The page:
James Louis Johnson, better known as J.J. Johnson, was born in
Indianapolis, Indiana on January 22, 1924. At the age of 9, he studied
piano with a church organist and became interested in music. He started
playing the trombone five years later. Only four years after picking up
the instrument, J.J. left his home in Indianapolis to play with Snookum
Russell's band, which included Fats Navarro in the trumpet section. This
was only the first of steady gigs with legendary Jazz musicians: Benny
Carter (1942-1945), Count Basie (1945-1946) and Illinois Jacquet
(1947-1949). J.J.'s earliest recordings are with the Benny Carter
Orchestra, although he rarely played a solo. In fact, J.J.'s first
recorded solo, only five measures long, was on Carter's recording of "Love
J.J. played on the very first concert of Jazz at the Philharmonic in 1944
and his fluid style and rapid fire technique on the trombone soon caught
the Jazz world by storm. At the dawning of the Bebop revolution in the
mid-'40s, J.J. did for trombone what Charlie Parker did for the saxophone
and what Dizzy Gillespie did for the trumpet. In fact, if not for J.J.,
when Bebop hit, the trombone might have been left behind. J.J. was the
first to demonstrate that the trombone could be a solo instrument and keep
up with the faster tempos and chord changes associated with Bebop. J.J.'s
slide trombone was so clean that most people at the time swore he was
playing valve trombone.
During 1946-50 he played with Charlie Parker (with whom he recorded in
1947), the Dizzy Gillespie Big Band, Illinois Jacquet (1947-49) and the
Miles Davis Birth of the Cool Nonet. His own recordings from the era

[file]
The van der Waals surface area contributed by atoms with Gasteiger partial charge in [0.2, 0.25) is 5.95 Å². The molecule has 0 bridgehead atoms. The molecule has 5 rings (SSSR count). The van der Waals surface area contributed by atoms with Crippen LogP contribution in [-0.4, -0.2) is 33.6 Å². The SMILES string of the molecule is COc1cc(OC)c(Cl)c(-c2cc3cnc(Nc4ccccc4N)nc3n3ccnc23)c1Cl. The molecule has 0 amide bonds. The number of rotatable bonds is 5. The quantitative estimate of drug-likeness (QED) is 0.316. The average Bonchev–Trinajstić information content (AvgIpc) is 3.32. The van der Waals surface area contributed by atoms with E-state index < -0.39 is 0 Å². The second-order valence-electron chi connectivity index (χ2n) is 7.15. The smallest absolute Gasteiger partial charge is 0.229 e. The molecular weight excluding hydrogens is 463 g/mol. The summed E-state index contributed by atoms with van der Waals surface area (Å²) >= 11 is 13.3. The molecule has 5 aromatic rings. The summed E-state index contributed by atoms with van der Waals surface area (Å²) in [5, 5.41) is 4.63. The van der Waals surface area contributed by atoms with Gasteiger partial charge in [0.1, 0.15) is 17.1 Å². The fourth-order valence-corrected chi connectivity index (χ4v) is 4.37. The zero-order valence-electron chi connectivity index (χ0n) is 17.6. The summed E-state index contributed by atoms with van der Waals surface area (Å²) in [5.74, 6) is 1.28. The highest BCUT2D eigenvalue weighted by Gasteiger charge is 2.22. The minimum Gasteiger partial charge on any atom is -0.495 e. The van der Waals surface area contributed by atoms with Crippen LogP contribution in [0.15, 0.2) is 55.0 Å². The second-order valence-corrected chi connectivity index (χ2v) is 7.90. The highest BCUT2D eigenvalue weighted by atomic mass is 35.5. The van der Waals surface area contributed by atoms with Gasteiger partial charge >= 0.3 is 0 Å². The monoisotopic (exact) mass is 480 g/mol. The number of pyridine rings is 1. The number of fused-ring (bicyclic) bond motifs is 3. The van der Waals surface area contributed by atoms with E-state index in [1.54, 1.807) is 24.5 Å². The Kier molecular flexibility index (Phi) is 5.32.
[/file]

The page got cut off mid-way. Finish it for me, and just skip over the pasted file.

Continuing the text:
included such sidemen as Bud Powell and a young Sonny Rollins. J.J., who
also recorded with the Metronome All-Stars, played with Oscar Pettiford
(1951) and Miles Davis (1952).
In 1953, J.J. left Jazz to work as a blueprint inspector for Sperry
Gyroscope, performing only occasionally. Yet on April 20th of '53, he
recorded for Blue Note with the Miles Davis Sextet. But it wasn't until
the next year, 1954, that he quit his job at Sperry Gyroscope and started
playing with fellow trombonist, Kai Winding. This led to the formation of
the Jay & Kai group, which stayed together for the next couple of years and
enjoyed critical acclaim.
By 1956, J.J. was composing ambitious works including "Poem for Brass" then
"El Camino Real" and then a feature for Dizzy Gillespie, "Perceptions." By
this time, he was already recognized as a major Jazz composer, writing a
number of Jazz standards, including "Lament."
Late 1959 saw J.J. reorganizing his sextet, which included Cedar Walton on
piano, Albert Heath on drums, Clifford Jordan on saxophone, Freddie Hubbard
on trumpet and Arthur Harper on bass. The group recorded one of J.J.'s best
albums, "J.J. Inc." J.J. worked with Miles Davis during part of 1961-62,
led more small groups of his own.
J.J. moved from New York to L.A. in 1970 to write music for movies and
television. Some of his first work was a little orchestration work for 'The
Adventurers' and composing music for 'Barefoot in the Park.' He later wrote
for the television shows 'Mayberry R.F.D.,' 'The Danny Thomas Show,' 'That Girl,'
and 'The Mod Squad.' His movie credits (either orchestrating or writing the
music) include 'Man and Boy,' 'Top of the Heap,' 'Across 110th Street,' 'Cleopatra
Jones,' and 'Shaft.'
In the late '80s and early '90s, J.J. toured again but in '97, decided to
retire from playing full-time. He died at his home in Indianapolis on February 4, 2001.